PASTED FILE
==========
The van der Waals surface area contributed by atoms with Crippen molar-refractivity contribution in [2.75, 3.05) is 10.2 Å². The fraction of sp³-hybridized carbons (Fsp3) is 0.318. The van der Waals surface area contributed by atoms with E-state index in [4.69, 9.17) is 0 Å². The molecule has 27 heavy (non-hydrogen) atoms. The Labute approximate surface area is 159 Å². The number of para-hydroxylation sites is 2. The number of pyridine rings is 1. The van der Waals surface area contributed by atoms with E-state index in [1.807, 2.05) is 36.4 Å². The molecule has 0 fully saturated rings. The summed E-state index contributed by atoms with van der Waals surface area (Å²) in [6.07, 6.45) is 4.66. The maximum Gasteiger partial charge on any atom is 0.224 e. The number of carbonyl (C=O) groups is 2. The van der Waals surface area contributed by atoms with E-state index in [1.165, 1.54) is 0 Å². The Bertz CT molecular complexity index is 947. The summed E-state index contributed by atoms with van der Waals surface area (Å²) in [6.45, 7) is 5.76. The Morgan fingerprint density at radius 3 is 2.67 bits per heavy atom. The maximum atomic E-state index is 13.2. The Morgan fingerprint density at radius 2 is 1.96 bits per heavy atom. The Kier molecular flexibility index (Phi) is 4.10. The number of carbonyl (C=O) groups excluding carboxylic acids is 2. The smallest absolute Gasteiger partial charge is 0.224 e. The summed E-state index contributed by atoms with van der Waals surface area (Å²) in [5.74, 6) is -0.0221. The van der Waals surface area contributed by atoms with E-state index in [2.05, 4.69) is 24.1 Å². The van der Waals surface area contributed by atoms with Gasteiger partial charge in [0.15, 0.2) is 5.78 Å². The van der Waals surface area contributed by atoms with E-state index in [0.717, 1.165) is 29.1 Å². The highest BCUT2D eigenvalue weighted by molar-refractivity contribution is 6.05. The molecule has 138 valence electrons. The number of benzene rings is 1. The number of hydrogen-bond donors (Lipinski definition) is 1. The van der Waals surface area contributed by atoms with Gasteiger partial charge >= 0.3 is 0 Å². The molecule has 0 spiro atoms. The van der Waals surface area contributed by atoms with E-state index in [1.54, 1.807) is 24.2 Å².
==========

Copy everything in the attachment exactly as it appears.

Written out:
The van der Waals surface area contributed by atoms with Crippen molar-refractivity contribution in [2.75, 3.05) is 10.2 Å². The fraction of sp³-hybridized carbons (Fsp3) is 0.318. The van der Waals surface area contributed by atoms with E-state index in [4.69, 9.17) is 0 Å². The molecule has 27 heavy (non-hydrogen) atoms. The Labute approximate surface area is 159 Å². The number of para-hydroxylation sites is 2. The number of pyridine rings is 1. The van der Waals surface area contributed by atoms with E-state index in [1.807, 2.05) is 36.4 Å². The molecule has 0 fully saturated rings. The summed E-state index contributed by atoms with van der Waals surface area (Å²) in [6.07, 6.45) is 4.66. The maximum Gasteiger partial charge on any atom is 0.224 e. The number of carbonyl (C=O) groups is 2. The van der Waals surface area contributed by atoms with E-state index in [1.165, 1.54) is 0 Å². The Bertz CT molecular complexity index is 947. The summed E-state index contributed by atoms with van der Waals surface area (Å²) in [6.45, 7) is 5.76. The Morgan fingerprint density at radius 3 is 2.67 bits per heavy atom. The maximum atomic E-state index is 13.2. The Morgan fingerprint density at radius 2 is 1.96 bits per heavy atom. The Kier molecular flexibility index (Phi) is 4.10. The number of carbonyl (C=O) groups excluding carboxylic acids is 2. The smallest absolute Gasteiger partial charge is 0.224 e. The summed E-state index contributed by atoms with van der Waals surface area (Å²) in [5.74, 6) is -0.0221. The van der Waals surface area contributed by atoms with E-state index in [2.05, 4.69) is 24.1 Å². The van der Waals surface area contributed by atoms with Gasteiger partial charge in [0.15, 0.2) is 5.78 Å². The van der Waals surface area contributed by atoms with E-state index in [0.717, 1.165) is 29.1 Å². The highest BCUT2D eigenvalue weighted by molar-refractivity contribution is 6.05. The molecule has 138 valence electrons. The number of benzene rings is 1. The number of hydrogen-bond donors (Lipinski definition) is 1. The van der Waals surface area contributed by atoms with Gasteiger partial charge >= 0.3 is 0 Å². The molecule has 0 spiro atoms. The van der Waals surface area contributed by atoms with E-state index in [1.54, 1.807) is 24.2 Å².